There were two movies made using the cast of the soap. The first, House of Dark Shadows, condenses the Barnabus storyline into a two hour feature. It is really underrated imo, but certainly not art. The second, Night of Dark Shadows, is a reimagining of Rebecca and any number of witch-hunting movies. It was actually completed just after the series ended and stars Kate Jackson who got her start on the soap. More importantly, both movies feature the fantastic (and fantasically camp) Grayson Hall, as well as Nancy Barrett (the only actress to be in the soap from first to last--with one short break--and both movies).

LOG
03-03-2011, 08:22 AM
Thanks for the info :)

darkprincealain
03-03-2011, 05:23 PM
Ah, DS. I miss when they used to air the original, early in the mornings on SciFi.

Priene
03-03-2011, 05:28 PM
As of 25 February 2011, there had been 7544 episodes (http://en.wikipedia.org/wiki/Coronation_Street) of Coronation Street. My grandad used to complain it had been going on forever, and he died in 1964.

brainstorm77
03-03-2011, 05:29 PM
I love Coronation Street!

LOG
03-03-2011, 05:39 PM
What's the premise?

SirOtter
03-03-2011, 09:55 PM
Ah, DS. I miss when they used to air the original, early in the mornings on SciFi.

I miss running home from elementary school to watch its original run at 3:30 every afternoon.

Hell, at my age, I miss running, period.

jaksen
03-03-2011, 10:20 PM
I watched DS in high school and for the kids (and teachers) who followed it, it was like our "Lost" or other can't-miss TV show. Since there were no way to record the shows, if you missed it (due to work, practice or painting the scenery for the class play), you'd come to school the next day and get filled in by your friends. I remember my English teachers talking about it and one of them often put a question about it as a 'bonus' on some of his quizzes. If you didn't watch the show or missed it, any creative answer would earn you the bonus points.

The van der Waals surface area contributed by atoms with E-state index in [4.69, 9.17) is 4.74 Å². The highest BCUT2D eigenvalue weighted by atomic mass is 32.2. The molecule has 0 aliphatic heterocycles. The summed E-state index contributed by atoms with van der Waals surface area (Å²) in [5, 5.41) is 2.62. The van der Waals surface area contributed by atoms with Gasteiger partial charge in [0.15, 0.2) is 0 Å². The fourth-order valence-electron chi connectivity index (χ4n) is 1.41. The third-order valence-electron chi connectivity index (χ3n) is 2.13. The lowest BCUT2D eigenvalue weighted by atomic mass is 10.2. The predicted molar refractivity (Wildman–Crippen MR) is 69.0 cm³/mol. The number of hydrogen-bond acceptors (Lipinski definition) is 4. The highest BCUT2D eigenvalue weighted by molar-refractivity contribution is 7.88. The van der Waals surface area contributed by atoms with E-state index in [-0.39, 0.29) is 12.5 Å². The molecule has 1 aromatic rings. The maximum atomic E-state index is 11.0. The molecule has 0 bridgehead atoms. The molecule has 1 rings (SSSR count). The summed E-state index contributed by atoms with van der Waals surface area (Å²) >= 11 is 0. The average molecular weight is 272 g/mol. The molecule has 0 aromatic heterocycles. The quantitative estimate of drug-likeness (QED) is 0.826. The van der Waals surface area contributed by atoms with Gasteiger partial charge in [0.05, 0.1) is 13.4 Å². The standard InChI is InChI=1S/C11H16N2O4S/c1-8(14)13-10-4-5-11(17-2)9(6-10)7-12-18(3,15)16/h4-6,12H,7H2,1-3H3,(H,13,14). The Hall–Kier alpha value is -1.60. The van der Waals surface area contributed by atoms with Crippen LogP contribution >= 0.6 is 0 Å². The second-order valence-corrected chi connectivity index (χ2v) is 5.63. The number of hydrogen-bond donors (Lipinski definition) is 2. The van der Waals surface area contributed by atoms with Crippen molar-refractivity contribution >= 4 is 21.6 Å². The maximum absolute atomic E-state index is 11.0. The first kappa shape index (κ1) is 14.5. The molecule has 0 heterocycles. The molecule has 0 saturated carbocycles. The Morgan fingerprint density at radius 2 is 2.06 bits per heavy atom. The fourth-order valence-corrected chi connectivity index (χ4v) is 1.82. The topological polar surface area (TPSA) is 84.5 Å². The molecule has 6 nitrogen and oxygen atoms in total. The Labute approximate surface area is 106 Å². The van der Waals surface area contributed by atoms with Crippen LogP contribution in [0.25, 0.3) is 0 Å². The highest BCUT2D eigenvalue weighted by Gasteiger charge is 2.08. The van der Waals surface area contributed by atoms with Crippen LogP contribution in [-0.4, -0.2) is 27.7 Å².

The show had episodes set back in time, too. Whole storylines were set in the 1800's and the characters who were featured in the present often took on a different character in the past. (I think a mirror in a 'secret room' was the passage way to this time period.)

Some of the earliest shows were great. No time for a lot of rehearsing, so if some scenery tipped over or a rubber knife bent as it 'pierced a victim,' the actors would grin, struggle not to laugh and just carry on.

BenPanced
03-04-2011, 10:32 AM
Here's another one I just remembered this evening: in the Central time zone in the US, network programming used to begin as early as 6:00 PM (The Wonderful World of Disney and Ed Sullivan, being two prime examples on Sunday). Now it's another run of the local newscast (just a re-reading the 5:00 broadcast but in a different order) and Wheel Of Fortune or some other syndicated program.

Priene
03-04-2011, 01:25 PM
What's the premise?

People sit around in a Northern pub saying just a half, love, I'm off down the dogs and cheer up, it might never happen and hey, did you sleep with our Kevin? for half a century while the actors get grey and grizzled and the whole show reeks of mortality and incipient death.

maxmordon
03-04-2011, 02:44 PM
See, folks? This is why Telenovelas only last 6 months as a rule of thumb.

Though this has been running since the late 50's:

http://2.bp.blogspot.com/_3dCbqEvwwTM/SQFIWs20VUI/AAAAAAAABbA/UCl_dnHMsKg/s400/chabelonta19abr08.jpg

JohnnyGottaKeyboard
03-04-2011, 03:04 PM
People sit around in a Northern pub saying just a half, love, I'm off down the dogs and cheer up, it might never happen and hey, did you sleep with our Kevin? for half a century while the actors get grey and grizzled and the whole show reeks of mortality and incipient death.The Street had its moments....http://2.bp.blogspot.com/_ggvBw1DtymI/SK_p-yNVFqI/AAAAAAAAAAM/5S0xDhbBH_Q/s320/rob-01.jpg

JohnnyGottaKeyboard
03-04-2011, 03:08 PM
Some of the earliest shows were great. No time for a lot of rehearsing, so if some scenery tipped over or a rubber knife bent as it 'pierced a victim,' the actors would grin, struggle not to laugh and just carry on.There was a scene--I admit I can't recall exactly where, but somewhat late in the series--where an old gypsy came to the Collins' house to remove a curse. The poor old dear was alone on stage, acting up a storm, and made it about half way through her speech. Then she paused... The pause stretched... And you distinctly hear a man's voice from off stage feed her the next line. To her credit, she proceeds to deliver the line herself with gusto.